Throughout New Jersey, 1,921 people currently are hospitalized with a suspected or confirmed case of COVID-19, Murphy said.
Among those hospitalized patients, 403 are in intensive or critical care, and 243 of the ICU and critical-care patients (60 percent) are on ventilators.
In New Jersey’s 71 critical care hospitals, 266 patients were hospitalized with COVID-19 yesterday, while 257 others were discharged.
Across the state, long-term care (LTC) centers have reported 1,270 cumulative outbreaks of COVID-19, and 318 are dealing with an active outbreak. LTCs account for 53,340 infected patients and staff in New Jersey, or 7.6 percent of total cases.
That includes 32,272 residents and 21,068 staffers sickened by the virus, as well as 7,919 lab-confirmed resident and staff deaths (37 percent of the statewide confirmed total), with facilities self-reporting 143 staff deaths.
Of 656 veterans residing in three state-run homes, 439 residents have tested positive for COVID-19, and 155 have died from complications related to the virus.
Four veterans presently are hospitalized with COVID-19, and 296 have recovered from the virus.
MISC cases and schools
At state-run psychiatric facilities, 333 of 1,151 patients and 935 staff members have tested positive for COVID-19. Fourteen patients and eight staffers have died from complications related to the virus.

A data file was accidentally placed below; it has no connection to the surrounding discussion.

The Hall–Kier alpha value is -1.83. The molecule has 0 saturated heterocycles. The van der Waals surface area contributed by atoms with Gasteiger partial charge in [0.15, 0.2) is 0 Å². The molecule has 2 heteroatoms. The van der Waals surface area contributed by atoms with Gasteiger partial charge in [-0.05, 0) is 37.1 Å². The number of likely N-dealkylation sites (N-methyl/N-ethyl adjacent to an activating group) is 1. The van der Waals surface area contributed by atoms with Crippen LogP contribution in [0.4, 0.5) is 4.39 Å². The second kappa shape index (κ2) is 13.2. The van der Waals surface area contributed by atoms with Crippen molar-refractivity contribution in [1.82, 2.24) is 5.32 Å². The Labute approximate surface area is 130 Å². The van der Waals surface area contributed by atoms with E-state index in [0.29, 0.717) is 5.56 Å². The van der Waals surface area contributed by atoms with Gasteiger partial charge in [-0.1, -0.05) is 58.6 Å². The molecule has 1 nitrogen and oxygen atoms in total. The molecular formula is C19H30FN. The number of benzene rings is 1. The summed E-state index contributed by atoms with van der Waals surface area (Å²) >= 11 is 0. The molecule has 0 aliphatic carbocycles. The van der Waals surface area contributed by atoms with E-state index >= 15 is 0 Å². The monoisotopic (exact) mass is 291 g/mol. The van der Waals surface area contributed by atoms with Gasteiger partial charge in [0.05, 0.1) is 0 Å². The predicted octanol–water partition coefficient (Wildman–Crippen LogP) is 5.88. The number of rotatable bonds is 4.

To date, 105 New Jersey children aged 1 to 18 have been diagnosed with pediatric multisystem inflammatory syndrome (MISC), according to New Jersey Health Commissioner Judy Persichilli—one more than previously reported.
All those pediatric patients have tested positive for an active COVID-19 infection or the presence of COVID-19 antibodies, indicating exposure to the virus. No deaths have been associated with this syndrome in New Jersey, although several children have been hospitalized during their treatment, and three currently are.
Since August 1, 152 COVID-19 outbreaks encompassing 737 individual cases have been traced to schools in 19 New Jersey counties. In Camden County, 14 outbreaks have been linked to 70 cases, second-most in the state.
Across the state, 2.19 million inoculations have been administered to date: 1.448 million first doses, and 740,492 second doses.
In Camden County, 128,241 doses have been administered; seventh-most in the state.
The first vaccines in the state were administered December 15; by February 8—55 days later—New Jersey had immunized its millionth resident.